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Super Bowl Night

By Jerry Moffitt

religion, articles, christianity

Well, after the latest Super Bowl reports continue to come in of churches who called off services during the game or dismissed services to the home, or changed their worship time. In this article I want to present some reasons why I'm glad we met as usual.

A Religion of Convenience

Christianity was never meant to be a religion of convenience. In fact, the way to heaven is so narrow and straightened that definite steps were taken by the Lord to ensure that it would never be thought of as a religion of convenience and accommodation (Matt. 7: 13­14).

A man said he would follow Jesus anywhere. Jesus said, "the foxes have holes, and the birds of the heaven have nests; but the Son of man hath not where to lay his head" (Matt. 8:19-20). Another wanted to first bury his father and Jesus said, "Leave the dead to bury their own dead" (Luke 9:60). Another just wanted to go tell his family good-bye. But Jesus said, "No man, having put his hand to the plow, and looking back, is fit for the kingdom of God" (Luke 9:61-62). If we preach all that and live the opposite are we not hypocrites? Jesus said agonize to enter the narrow door (Luke 13:24).

Does moving or discontinuing worship of the most High God to accommodate a television sport's program smack of "striving to enter the narrow door." Does it display burning zeal?

The Kingdom and Righteousness First

Even in a contest between food and clothing and all the necessities of life opposite to the kingdom of God those necessities came second. Jesus said, "But seek ye first his kingdom, and his righteousness; and all these things shall be added unto you" (Matt. 6:33).

Is putting a football game ahead of a worship opportunity putting the kingdom first? In this instance who got bumped? Who had to give place and move? Who got second place and had to be rescheduled?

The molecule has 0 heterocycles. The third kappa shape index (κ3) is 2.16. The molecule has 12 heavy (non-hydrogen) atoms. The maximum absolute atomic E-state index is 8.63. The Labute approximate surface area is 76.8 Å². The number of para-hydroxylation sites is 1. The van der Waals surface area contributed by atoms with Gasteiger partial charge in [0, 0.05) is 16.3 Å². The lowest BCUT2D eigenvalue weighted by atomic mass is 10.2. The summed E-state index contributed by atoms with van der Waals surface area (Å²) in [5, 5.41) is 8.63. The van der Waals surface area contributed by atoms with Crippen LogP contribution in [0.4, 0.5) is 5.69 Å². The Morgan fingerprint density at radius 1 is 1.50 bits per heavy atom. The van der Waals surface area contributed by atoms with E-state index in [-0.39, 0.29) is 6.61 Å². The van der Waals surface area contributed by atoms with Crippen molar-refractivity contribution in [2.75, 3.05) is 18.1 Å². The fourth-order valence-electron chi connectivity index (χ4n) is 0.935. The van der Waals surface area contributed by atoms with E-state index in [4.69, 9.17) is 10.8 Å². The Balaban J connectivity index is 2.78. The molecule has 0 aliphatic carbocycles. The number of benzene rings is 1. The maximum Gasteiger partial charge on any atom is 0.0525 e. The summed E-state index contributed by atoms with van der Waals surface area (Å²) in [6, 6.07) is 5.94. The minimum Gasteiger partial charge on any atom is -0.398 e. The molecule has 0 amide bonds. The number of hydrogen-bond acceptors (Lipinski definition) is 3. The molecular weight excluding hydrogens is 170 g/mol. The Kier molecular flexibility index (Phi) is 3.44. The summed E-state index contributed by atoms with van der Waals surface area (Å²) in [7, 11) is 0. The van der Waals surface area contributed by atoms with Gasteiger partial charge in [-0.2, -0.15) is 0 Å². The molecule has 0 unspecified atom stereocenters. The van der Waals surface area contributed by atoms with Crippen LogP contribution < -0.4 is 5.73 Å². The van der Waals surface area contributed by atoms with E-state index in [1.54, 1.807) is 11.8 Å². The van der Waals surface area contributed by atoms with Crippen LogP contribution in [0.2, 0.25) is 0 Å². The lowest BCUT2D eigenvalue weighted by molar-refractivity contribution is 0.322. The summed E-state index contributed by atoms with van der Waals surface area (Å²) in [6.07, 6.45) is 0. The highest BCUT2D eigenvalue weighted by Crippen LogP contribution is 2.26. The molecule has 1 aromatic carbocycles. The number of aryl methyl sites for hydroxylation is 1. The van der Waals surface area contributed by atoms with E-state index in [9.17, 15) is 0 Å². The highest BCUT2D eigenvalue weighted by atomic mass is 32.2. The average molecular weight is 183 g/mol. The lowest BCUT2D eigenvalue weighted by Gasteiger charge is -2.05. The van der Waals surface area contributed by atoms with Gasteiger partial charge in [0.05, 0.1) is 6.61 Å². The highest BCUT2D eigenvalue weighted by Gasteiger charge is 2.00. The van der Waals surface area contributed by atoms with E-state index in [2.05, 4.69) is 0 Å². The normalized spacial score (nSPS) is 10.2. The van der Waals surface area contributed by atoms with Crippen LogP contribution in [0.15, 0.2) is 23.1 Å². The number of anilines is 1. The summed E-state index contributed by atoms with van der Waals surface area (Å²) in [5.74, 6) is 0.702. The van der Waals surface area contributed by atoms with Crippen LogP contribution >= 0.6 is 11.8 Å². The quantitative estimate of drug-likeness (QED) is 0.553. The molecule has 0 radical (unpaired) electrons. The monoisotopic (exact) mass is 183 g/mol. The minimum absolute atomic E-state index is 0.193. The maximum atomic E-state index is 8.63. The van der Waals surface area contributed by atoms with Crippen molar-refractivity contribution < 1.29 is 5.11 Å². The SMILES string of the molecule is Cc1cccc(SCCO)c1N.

Example to Children

Children look to their parents for an example in how to serve God. Paul said, "That ye be not sluggish, but imitators of them who through faith and patience inherit the promises" (Heb. 6:12). What message do we send children when little league, scouts, school, and a Super Bowl game take precedence over worship? Did not God take a back seat to sports? If the Lord came that very hour where would you rather have been; doesn't that tell you something? By moving or changing worship did we teach our children, zeal, self-denial, and commitment? Did we show them what's most important? Did we help them go to heaven?

Strong Convictions

Early Christians died without protest because of what they believed. Paul said they were tortured, scourged, imprisoned, and some Old Testament saints were even sawed asunder (Heb. 11:34-40). He said, "It hath been granted in the behalf of Christ, not only to believe on him, but also to suffer in his behalf" (Phil. 1:29). Ask yourself: Does changing services for the Super Bowl smack more of strong convictions or weak convictions? Do we say, "Lord, don't give me suffering, a cross, death, persecution, agony, and sacrifice." Are we willing to forsake father, mother, brethren and children for the sake of the kingdom?

I'm glad our services were not affected by the Super Bowl.

Published March 1996